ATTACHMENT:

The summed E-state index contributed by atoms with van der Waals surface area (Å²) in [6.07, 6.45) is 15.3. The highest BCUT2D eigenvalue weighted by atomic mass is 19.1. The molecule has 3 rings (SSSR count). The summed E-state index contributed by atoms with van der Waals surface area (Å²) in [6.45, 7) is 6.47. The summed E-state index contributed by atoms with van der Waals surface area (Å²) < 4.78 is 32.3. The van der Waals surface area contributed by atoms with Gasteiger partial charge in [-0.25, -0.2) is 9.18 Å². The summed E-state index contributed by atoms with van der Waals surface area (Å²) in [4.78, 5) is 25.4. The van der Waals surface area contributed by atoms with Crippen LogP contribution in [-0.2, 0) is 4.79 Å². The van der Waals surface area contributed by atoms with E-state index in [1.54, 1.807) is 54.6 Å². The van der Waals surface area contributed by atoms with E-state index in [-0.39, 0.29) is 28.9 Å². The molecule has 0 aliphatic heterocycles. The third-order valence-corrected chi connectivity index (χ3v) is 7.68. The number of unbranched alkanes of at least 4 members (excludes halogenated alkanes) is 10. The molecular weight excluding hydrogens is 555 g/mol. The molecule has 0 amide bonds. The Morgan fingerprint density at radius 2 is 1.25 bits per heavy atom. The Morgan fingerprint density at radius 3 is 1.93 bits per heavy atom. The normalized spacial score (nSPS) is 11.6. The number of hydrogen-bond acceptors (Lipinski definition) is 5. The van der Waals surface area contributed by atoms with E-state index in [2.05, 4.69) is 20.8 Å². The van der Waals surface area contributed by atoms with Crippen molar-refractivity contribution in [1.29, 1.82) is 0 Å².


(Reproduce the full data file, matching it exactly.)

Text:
The summed E-state index contributed by atoms with van der Waals surface area (Å²) in [6.07, 6.45) is 15.3. The highest BCUT2D eigenvalue weighted by atomic mass is 19.1. The molecule has 3 rings (SSSR count). The summed E-state index contributed by atoms with van der Waals surface area (Å²) in [6.45, 7) is 6.47. The summed E-state index contributed by atoms with van der Waals surface area (Å²) < 4.78 is 32.3. The van der Waals surface area contributed by atoms with Gasteiger partial charge in [-0.25, -0.2) is 9.18 Å². The summed E-state index contributed by atoms with van der Waals surface area (Å²) in [4.78, 5) is 25.4. The van der Waals surface area contributed by atoms with Crippen LogP contribution in [-0.2, 0) is 4.79 Å². The van der Waals surface area contributed by atoms with E-state index in [1.54, 1.807) is 54.6 Å². The van der Waals surface area contributed by atoms with E-state index in [-0.39, 0.29) is 28.9 Å². The molecule has 0 aliphatic heterocycles. The third-order valence-corrected chi connectivity index (χ3v) is 7.68. The number of unbranched alkanes of at least 4 members (excludes halogenated alkanes) is 10. The molecular weight excluding hydrogens is 555 g/mol. The molecule has 0 amide bonds. The Morgan fingerprint density at radius 2 is 1.25 bits per heavy atom. The Morgan fingerprint density at radius 3 is 1.93 bits per heavy atom. The normalized spacial score (nSPS) is 11.6. The number of hydrogen-bond acceptors (Lipinski definition) is 5. The van der Waals surface area contributed by atoms with E-state index in [2.05, 4.69) is 20.8 Å². The van der Waals surface area contributed by atoms with Crippen molar-refractivity contribution in [1.29, 1.82) is 0 Å².